Wednesday, November 29, 2006

Senator Webb Stands His Ground

When most politicians work a room, they're just meeting people and getting themselves better known. I've never liked the way Bush works a room. He acts like he's learned all the tricks from a Dale Carnegie executive training course, particularly the chapter on assertiveness (to put it politely). One of his gimmicks, among several I've seen, is to grab someone by both arms in greeting and hold on to them until they make eye contact; the message is simple: I'm dominating the encounter here.

Senator Webb chose not to play the game. Here's the story from Michael D. Shear of The Washington Post (hat tip to Mahablog who has her own take):
At a recent White House reception for freshman members of Congress, Virginia's newest senator tried to avoid President Bush. Democrat James Webb declined to stand in a presidential receiving line or to have his picture taken with the man he had often criticized on the stump this fall. But it wasn't long before Bush found him.

"How's your boy?" Bush asked, referring to Webb's son, a Marine serving in Iraq.

"I'd like to get them out of Iraq, Mr. President," Webb responded, echoing a campaign theme.

"That's not what I asked you," Bush said. "How's your boy?"

"That's between me and my boy, Mr. President," Webb said coldly, ending the conversation...

Note that Senator-elect Webb did not seek out Bush, but like others who had just been elected, he honored the occassion with his presence. President Bush may have simply wanted to greet Webb and he may have simply shown his thin skin when Webb replied to the question about his son and Bush became rude. But I have watched Bush work a room. It would not surprise me that Bush noticed that Webb was avoiding him and decided to 'assert' himself. Normally, I believe people should respect the office even when they strongly disagree with a president. But Bush does not respect any number of traditions associated with being president nor does he appear to have much respect for the US Constitution. I applaud Jim Webb. His answer was a civil one given the circumstances. The president is a man, not a king or a dictator. Even the president has to remember who he is.

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3 Comments:

Blogger Kvatch said...

I'm not much for 'respecting the office' when the occupant shows such manifest disrespect for what his office is about. I applaud Webb for giving Bush a dose of reality.

2:14 PM  
Blogger Craig said...

Kvatch, thanks for the comments. When I was a kid, there was a scene in The Shoes of the Fisherman where a pope puts on ordinary clothes so he can see what life is really like in the poorer sections of Rome. I can't see Bush or Cheney ever thinking of doing such a thing in Iraq, even in their imagination. Or even listening to ordinary Iraqis.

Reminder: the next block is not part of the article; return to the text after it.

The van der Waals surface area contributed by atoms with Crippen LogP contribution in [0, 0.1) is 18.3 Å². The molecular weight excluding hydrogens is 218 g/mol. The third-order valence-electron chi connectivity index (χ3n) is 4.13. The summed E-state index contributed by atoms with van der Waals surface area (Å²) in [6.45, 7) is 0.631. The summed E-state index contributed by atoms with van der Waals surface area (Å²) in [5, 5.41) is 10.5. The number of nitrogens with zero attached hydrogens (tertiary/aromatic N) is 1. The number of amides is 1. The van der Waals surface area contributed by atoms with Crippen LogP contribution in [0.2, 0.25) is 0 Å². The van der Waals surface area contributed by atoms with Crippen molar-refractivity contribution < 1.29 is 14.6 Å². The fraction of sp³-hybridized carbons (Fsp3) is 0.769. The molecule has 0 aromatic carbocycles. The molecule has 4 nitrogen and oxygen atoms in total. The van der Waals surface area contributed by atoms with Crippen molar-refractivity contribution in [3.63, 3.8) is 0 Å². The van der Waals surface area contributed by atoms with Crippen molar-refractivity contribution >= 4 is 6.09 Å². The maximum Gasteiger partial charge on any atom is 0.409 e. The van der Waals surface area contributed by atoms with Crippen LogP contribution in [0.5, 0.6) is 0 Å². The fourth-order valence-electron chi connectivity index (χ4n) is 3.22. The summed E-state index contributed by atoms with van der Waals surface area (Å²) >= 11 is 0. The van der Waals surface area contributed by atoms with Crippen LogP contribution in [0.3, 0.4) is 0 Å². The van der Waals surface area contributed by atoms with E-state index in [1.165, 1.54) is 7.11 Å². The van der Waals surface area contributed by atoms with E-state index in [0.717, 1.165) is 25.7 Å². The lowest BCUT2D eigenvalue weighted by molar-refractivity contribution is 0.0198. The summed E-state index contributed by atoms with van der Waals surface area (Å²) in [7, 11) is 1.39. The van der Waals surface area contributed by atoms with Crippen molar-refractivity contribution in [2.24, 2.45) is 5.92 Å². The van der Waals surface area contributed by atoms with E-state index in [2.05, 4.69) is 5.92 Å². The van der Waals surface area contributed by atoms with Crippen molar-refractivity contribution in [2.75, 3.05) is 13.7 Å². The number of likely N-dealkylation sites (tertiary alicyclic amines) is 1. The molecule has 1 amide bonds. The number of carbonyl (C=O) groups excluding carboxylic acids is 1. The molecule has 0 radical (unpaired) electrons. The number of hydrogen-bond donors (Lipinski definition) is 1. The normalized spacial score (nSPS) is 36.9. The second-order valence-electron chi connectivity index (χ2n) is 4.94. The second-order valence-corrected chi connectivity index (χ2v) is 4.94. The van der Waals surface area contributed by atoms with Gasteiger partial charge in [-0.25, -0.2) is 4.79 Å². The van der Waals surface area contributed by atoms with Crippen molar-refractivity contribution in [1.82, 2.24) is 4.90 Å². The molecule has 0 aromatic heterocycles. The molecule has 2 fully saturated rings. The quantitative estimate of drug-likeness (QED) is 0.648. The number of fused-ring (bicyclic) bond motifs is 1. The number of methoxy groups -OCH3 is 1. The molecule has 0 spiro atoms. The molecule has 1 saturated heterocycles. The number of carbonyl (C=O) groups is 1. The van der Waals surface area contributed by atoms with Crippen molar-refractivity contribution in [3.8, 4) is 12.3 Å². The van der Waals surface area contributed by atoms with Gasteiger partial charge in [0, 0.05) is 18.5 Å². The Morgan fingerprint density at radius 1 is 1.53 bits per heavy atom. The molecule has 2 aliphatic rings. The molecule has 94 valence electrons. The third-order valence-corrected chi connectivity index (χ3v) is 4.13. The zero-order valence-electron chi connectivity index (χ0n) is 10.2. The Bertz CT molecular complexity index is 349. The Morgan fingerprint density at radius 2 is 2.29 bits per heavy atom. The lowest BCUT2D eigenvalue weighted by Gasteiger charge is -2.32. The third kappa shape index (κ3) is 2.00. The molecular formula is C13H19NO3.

12:59 AM  
Anonymous S.W. Anderson said...

Bush, more than any president I've ever seen or heard of, avoids personal contact with unscreened groups and gatherings. The screening is intended to restrict participation to dyed-in-the-wool supporters.

If you were to ask Bush about this, I suspect he'd say he's only trying to avoid ugly scenes that might end up diminishing respect for the presidency.

If you could get inside his head and extract the truth, I think you'd learn the following.

Bush is painfully aware of his knowledge and savvy deficits. He's also painfully aware other people regard him as a lightweight in those departments, among others. To compensate, he follows a strict good-offense/best defense approach.

That means surrounding himself as much as possible with agreeable, supportive people and approaching even them assertively, preferably with a script or preplanned message. He intends to always sound assertive and decisive.

He probably went to the encounter with freshman Congress members-elect believing the majesty of the White House and experience of being the president's guest there would keep anyone from speaking out of turn.

Bush reportedly had been warned Webb was very sensitive about his son because of an incident in Iraq.

I suspect Bush was not only being perversely assertive, but seeking to impress on Webb, and maybe on himself as well, that because of his power and position, and being on his own turf, he could tweak Webb and oblige Webb to go along meekly.

Like so many things Bush tries, it didn't work.

8:28 PM  

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